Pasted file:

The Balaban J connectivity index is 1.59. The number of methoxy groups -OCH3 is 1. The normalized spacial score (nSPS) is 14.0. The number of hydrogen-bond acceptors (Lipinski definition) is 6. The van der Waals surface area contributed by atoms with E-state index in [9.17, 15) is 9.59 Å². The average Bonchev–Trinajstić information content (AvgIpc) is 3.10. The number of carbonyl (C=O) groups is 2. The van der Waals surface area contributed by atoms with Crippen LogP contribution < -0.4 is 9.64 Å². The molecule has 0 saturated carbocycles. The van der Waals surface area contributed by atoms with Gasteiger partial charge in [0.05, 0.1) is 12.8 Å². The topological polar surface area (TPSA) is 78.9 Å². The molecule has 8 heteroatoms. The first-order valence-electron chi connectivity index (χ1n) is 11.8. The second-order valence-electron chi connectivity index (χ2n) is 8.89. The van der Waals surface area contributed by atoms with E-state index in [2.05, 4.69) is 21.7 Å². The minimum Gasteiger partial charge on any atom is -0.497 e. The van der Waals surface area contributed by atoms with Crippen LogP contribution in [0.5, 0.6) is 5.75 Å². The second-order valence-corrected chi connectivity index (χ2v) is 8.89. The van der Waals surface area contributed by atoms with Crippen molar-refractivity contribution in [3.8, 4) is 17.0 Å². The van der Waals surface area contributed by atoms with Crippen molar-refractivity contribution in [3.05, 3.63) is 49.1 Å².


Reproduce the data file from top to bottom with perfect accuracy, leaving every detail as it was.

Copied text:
The Balaban J connectivity index is 1.59. The number of methoxy groups -OCH3 is 1. The normalized spacial score (nSPS) is 14.0. The number of hydrogen-bond acceptors (Lipinski definition) is 6. The van der Waals surface area contributed by atoms with E-state index in [9.17, 15) is 9.59 Å². The average Bonchev–Trinajstić information content (AvgIpc) is 3.10. The number of carbonyl (C=O) groups is 2. The van der Waals surface area contributed by atoms with Crippen LogP contribution < -0.4 is 9.64 Å². The molecule has 0 saturated carbocycles. The van der Waals surface area contributed by atoms with Gasteiger partial charge in [0.05, 0.1) is 12.8 Å². The topological polar surface area (TPSA) is 78.9 Å². The molecule has 8 heteroatoms. The first-order valence-electron chi connectivity index (χ1n) is 11.8. The second-order valence-electron chi connectivity index (χ2n) is 8.89. The van der Waals surface area contributed by atoms with E-state index in [2.05, 4.69) is 21.7 Å². The minimum Gasteiger partial charge on any atom is -0.497 e. The van der Waals surface area contributed by atoms with Crippen LogP contribution in [0.5, 0.6) is 5.75 Å². The second-order valence-corrected chi connectivity index (χ2v) is 8.89. The van der Waals surface area contributed by atoms with Crippen molar-refractivity contribution in [3.8, 4) is 17.0 Å². The van der Waals surface area contributed by atoms with Crippen molar-refractivity contribution in [3.05, 3.63) is 49.1 Å².